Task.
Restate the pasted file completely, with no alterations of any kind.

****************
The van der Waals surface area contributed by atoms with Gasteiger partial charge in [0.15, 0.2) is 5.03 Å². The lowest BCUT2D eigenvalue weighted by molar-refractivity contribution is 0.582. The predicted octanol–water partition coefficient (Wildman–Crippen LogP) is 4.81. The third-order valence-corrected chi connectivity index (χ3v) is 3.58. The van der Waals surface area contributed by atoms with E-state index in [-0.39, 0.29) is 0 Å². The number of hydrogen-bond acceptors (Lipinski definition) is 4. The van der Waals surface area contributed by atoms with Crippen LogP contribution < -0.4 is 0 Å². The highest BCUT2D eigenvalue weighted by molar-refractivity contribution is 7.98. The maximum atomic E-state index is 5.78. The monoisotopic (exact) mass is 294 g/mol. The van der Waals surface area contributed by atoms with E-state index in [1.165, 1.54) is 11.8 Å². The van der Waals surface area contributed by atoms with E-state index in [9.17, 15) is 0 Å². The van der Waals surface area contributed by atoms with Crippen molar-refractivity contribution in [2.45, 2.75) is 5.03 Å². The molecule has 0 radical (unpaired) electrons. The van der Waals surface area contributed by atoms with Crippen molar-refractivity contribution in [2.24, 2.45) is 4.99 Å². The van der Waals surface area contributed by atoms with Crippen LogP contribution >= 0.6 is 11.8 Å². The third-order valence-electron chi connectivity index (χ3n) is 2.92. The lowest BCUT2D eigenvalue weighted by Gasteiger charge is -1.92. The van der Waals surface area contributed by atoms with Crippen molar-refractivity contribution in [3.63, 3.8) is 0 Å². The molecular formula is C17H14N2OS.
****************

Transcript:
The van der Waals surface area contributed by atoms with Gasteiger partial charge in [0.15, 0.2) is 5.03 Å². The lowest BCUT2D eigenvalue weighted by molar-refractivity contribution is 0.582. The predicted octanol–water partition coefficient (Wildman–Crippen LogP) is 4.81. The third-order valence-corrected chi connectivity index (χ3v) is 3.58. The van der Waals surface area contributed by atoms with E-state index in [-0.39, 0.29) is 0 Å². The number of hydrogen-bond acceptors (Lipinski definition) is 4. The van der Waals surface area contributed by atoms with Crippen LogP contribution < -0.4 is 0 Å². The highest BCUT2D eigenvalue weighted by molar-refractivity contribution is 7.98. The maximum atomic E-state index is 5.78. The monoisotopic (exact) mass is 294 g/mol. The van der Waals surface area contributed by atoms with E-state index in [1.165, 1.54) is 11.8 Å². The van der Waals surface area contributed by atoms with E-state index in [9.17, 15) is 0 Å². The van der Waals surface area contributed by atoms with Crippen molar-refractivity contribution in [2.45, 2.75) is 5.03 Å². The molecule has 0 radical (unpaired) electrons. The van der Waals surface area contributed by atoms with Crippen molar-refractivity contribution in [2.24, 2.45) is 4.99 Å². The van der Waals surface area contributed by atoms with Crippen LogP contribution >= 0.6 is 11.8 Å². The third-order valence-electron chi connectivity index (χ3n) is 2.92. The lowest BCUT2D eigenvalue weighted by Gasteiger charge is -1.92. The van der Waals surface area contributed by atoms with Crippen molar-refractivity contribution in [3.63, 3.8) is 0 Å². The molecular formula is C17H14N2OS.